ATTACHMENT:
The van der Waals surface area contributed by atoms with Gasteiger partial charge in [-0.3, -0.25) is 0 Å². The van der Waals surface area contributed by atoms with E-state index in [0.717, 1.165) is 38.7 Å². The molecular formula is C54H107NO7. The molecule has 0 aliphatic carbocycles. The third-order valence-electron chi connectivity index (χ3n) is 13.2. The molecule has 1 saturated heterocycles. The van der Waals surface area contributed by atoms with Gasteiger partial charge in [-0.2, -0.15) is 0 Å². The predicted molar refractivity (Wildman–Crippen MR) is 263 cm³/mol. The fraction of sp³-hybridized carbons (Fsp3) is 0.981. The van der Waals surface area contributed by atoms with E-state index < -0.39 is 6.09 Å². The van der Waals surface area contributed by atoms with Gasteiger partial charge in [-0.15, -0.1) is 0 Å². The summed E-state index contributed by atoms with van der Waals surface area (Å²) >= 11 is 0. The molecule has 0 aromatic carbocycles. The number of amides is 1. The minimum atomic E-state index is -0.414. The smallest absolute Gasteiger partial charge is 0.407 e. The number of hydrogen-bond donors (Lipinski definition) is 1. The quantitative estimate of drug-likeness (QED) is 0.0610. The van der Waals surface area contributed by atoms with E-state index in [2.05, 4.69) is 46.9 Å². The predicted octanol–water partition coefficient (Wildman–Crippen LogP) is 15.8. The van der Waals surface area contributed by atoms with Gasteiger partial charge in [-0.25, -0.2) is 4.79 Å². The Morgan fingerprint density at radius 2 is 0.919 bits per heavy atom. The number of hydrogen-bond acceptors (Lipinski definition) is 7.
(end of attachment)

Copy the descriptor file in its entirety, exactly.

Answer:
The van der Waals surface area contributed by atoms with Gasteiger partial charge in [-0.3, -0.25) is 0 Å². The van der Waals surface area contributed by atoms with E-state index in [0.717, 1.165) is 38.7 Å². The molecular formula is C54H107NO7. The molecule has 0 aliphatic carbocycles. The third-order valence-electron chi connectivity index (χ3n) is 13.2. The molecule has 1 saturated heterocycles. The van der Waals surface area contributed by atoms with Gasteiger partial charge in [-0.2, -0.15) is 0 Å². The predicted molar refractivity (Wildman–Crippen MR) is 263 cm³/mol. The fraction of sp³-hybridized carbons (Fsp3) is 0.981. The van der Waals surface area contributed by atoms with E-state index < -0.39 is 6.09 Å². The van der Waals surface area contributed by atoms with Gasteiger partial charge in [-0.15, -0.1) is 0 Å². The summed E-state index contributed by atoms with van der Waals surface area (Å²) >= 11 is 0. The molecule has 0 aromatic carbocycles. The number of amides is 1. The minimum atomic E-state index is -0.414. The smallest absolute Gasteiger partial charge is 0.407 e. The number of hydrogen-bond donors (Lipinski definition) is 1. The quantitative estimate of drug-likeness (QED) is 0.0610. The van der Waals surface area contributed by atoms with E-state index in [2.05, 4.69) is 46.9 Å². The predicted octanol–water partition coefficient (Wildman–Crippen LogP) is 15.8. The van der Waals surface area contributed by atoms with Gasteiger partial charge in [-0.25, -0.2) is 4.79 Å². The Morgan fingerprint density at radius 2 is 0.919 bits per heavy atom. The number of hydrogen-bond acceptors (Lipinski definition) is 7.